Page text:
Originally finding fame as an interval performance during the 1994 Eurovision Song Contest in Dublin, Riverdance, a music and theatre production characterised by impeccable synchronisation, has come to mean more than a visual celebration of Irish cultural heritage. It remains a global success loved by audiences worldwide, and it returned to Nottingham on its 20th anniversary tour.
The first act saw the introduction of a pagan, primitive landscape. The dancers portrayed the first people interacting with the elemental forces, moving under the mesmerising guidance of masculine radiance in the ‘Reel of the Sun’, and the female power of the moon in ‘Shivna’. Throughout the performance, dancers acted as musicians, beautifully accompanying the on-stage ensemble with the raucous beats of their ghillies and reel shoes to create a cacophony of ecstatic celebration. The troupe moved within the space as if within the ebbing and flowing current of a river, cascading on-stage with a transcendent energy that flexed beyond the bounds of the proscenium arch to enchant its ever-loyal audience.
The troupe moved within the space as if within the ebbing and flowing current of a river
The lead dancers provided a further touch of quality to the production in their abilities to command the stage space, and in their expressive performances. Emma Warren demonstrated a clear joy to be dancing; her commendable skill and enthusiasm added to the already uplifting atmosphere that one would expect from Riverdance. Her dancing partner Ryan McCaffey brought great character to the performance, particularly in the second half of the show during the light-hearted dance-off between the Irish and tap dancers, as both proudly performed the dances of their cultures.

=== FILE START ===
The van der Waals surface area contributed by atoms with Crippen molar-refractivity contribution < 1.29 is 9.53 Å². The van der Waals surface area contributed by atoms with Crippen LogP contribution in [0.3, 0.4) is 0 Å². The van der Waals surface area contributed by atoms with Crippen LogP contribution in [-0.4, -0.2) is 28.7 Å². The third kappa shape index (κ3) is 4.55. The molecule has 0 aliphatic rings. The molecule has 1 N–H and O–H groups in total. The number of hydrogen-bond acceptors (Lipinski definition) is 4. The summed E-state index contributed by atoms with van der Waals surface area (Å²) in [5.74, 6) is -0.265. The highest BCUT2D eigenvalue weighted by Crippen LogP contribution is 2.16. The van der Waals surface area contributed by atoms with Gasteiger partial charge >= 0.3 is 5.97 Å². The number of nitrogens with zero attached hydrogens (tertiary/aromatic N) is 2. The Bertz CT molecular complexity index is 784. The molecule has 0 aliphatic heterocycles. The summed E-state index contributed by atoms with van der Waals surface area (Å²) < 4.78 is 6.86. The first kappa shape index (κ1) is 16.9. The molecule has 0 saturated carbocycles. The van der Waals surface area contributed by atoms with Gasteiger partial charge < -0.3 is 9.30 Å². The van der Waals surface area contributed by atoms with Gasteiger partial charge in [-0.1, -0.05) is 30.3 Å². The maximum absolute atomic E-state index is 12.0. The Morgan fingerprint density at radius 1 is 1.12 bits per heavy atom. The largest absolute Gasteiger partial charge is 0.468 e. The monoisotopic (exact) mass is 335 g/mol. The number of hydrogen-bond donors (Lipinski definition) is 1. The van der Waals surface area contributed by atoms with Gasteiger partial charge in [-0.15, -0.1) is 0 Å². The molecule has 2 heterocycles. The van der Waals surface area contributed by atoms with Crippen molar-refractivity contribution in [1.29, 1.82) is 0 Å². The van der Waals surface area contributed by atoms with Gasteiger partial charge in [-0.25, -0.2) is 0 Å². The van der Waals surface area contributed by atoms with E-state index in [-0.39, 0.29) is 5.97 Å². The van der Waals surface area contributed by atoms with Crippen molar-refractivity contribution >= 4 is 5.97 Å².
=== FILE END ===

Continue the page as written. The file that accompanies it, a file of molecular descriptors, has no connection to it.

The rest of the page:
Emma Warren demonstrated a clear joy to be dancing
Commendations must also be made to the outstanding ensemble of fiddle, percussion, saxophone, and tin whistle musicians (David Lombardi, Mark Alfred, Dave McGauran, and Matt Bashford), who played on-stage to further energise Whelan’s soundtrack and receive the recognition they deserved. Their superb playing made the dance scenes more digestible and engaging. Similarly, the ethereal choir, who broke the long stretches of dance with calming and haunting song, united the world of dance and music by moving within the dance-space to explore and redefine the inextricable bond between the two art forms. Praise must be given to Nicola Dempsey, whose solo voice was controlled, and beautifully captured a poignancy in the history of Irish people in the purity of her soprano high notes.
the outstanding ensemble of fiddle, percussion, saxophone, and tin whistle musicians….further energised Whelan’s soundtrack
This 20th anniversary production was sensational from the off, seducing its audience with outstanding solo dance performances, and mesmerising them with the intricate synchronisation of its group routines, all against the backdrop of a joyous, quintessentially Irish soundtrack. The legacy of the Riverdance thrives in this production, supported by an exceptional team of talented dancers and musicians, which even for those with little interest in the genre can appreciate and should endeavour to see. One elderly audience member sitting nearby, loyal like so many others who had made their way to the Theatre Royal on this opening night, claimed to have regularly seen Riverdance productions since its inauguration twenty years ago. As the performance ended she uttered a single word: magnificent, and I would have to agree.